Sunday, April 06, 2008
History Channel: King (review)
Tonight, April 6, 2008, The History Channel aired the two-hour “King” with Tom Brokaw, link here.
The documentary starts with the observation is that African Americans are the one minority literally defined and brought into our country’s history by slavery, and toward the end, Secretary of State Condoleezza Rice makes her metaphor that the slavery issue, and subsequent segregation, amounts to America’s “birth defect.”
The film traces Dr. Martin Luther King ‘s entire career, from Baptist minister to political justice advocate. Despite popular perception, the Baptist denomination has always been concerned about social justice issues (with the split that led to the Southern Baptist Convention a real anomaly in its history). The first part focuses on the civil rights marches, especially in Alabama. It gives a detailed history of the Selma to Montgomery March, and of the problems in Birmingham, even leading to martial law. The film summarizes the disappearance and murder of three civil rights workers in 1964 during the voting rights activity (the subject of the 1988 film “Mississippi Burning.” The film shows the complacent statements of southern whites from the era as to what they “do” for “Negroes”. It shows a lot of actual black-and-white footage of the activism, the police brutality, and the arrests; it seems more effective shown this way than it could be in any modern Hollywood recreation. The action would move to northern cities after the Civil Rights Act of 1964, with the emphasis on poverty. Walter Fauntroy is quoted as saying that support of Civil Rights became basic self-interest even for Whites. Andrew Young also appears.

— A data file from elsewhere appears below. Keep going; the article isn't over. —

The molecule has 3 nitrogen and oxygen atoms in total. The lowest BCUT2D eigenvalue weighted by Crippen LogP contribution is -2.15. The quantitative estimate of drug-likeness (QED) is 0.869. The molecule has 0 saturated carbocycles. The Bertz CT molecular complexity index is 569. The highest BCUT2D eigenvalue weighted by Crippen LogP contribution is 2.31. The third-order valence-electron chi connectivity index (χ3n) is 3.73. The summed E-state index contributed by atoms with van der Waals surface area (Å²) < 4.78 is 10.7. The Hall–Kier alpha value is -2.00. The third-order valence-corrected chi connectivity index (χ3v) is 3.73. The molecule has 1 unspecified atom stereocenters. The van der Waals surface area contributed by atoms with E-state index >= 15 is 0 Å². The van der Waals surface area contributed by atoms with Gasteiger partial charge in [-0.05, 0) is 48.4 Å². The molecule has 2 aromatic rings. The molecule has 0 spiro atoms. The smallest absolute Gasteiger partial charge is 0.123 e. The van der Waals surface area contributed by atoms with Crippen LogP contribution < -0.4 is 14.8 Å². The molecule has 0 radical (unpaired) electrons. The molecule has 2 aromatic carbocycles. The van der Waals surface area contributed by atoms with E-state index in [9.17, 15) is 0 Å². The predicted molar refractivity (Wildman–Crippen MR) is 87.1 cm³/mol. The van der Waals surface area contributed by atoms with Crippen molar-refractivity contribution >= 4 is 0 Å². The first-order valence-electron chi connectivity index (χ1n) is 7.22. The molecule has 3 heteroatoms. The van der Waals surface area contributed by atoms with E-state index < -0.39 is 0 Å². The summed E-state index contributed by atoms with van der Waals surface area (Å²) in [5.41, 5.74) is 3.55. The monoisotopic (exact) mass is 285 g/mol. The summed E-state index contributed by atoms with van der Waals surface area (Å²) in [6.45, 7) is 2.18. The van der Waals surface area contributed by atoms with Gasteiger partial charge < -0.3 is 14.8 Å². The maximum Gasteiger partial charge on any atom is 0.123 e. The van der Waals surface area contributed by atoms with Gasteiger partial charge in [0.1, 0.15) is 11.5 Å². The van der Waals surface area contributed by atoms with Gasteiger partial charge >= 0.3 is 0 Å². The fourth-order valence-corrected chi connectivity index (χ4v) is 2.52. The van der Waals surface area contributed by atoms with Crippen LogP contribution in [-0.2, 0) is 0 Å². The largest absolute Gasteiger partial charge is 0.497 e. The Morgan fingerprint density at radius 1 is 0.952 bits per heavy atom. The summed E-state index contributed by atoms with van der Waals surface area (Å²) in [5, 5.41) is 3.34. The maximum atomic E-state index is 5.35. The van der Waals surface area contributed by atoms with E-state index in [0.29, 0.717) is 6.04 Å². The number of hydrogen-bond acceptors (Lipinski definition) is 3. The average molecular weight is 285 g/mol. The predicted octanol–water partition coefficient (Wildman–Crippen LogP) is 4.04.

King knew how to use television, getting as much march and police activity compressed into 90-second news spots for nationwide network television as possible, and this had the effect of forcing southern newspapers to report the news honestly. Network television amounted to the Internet of its day. His receiving the Nobel Peace Prize in Oslo in 1964 is shown.
King had been wounded early in life, and had a cross-shaped scar on his chest, and did not expect to live past 40. The film briefly covers the assassination in Memphis in 1968 (presumably) by James Earl Ray.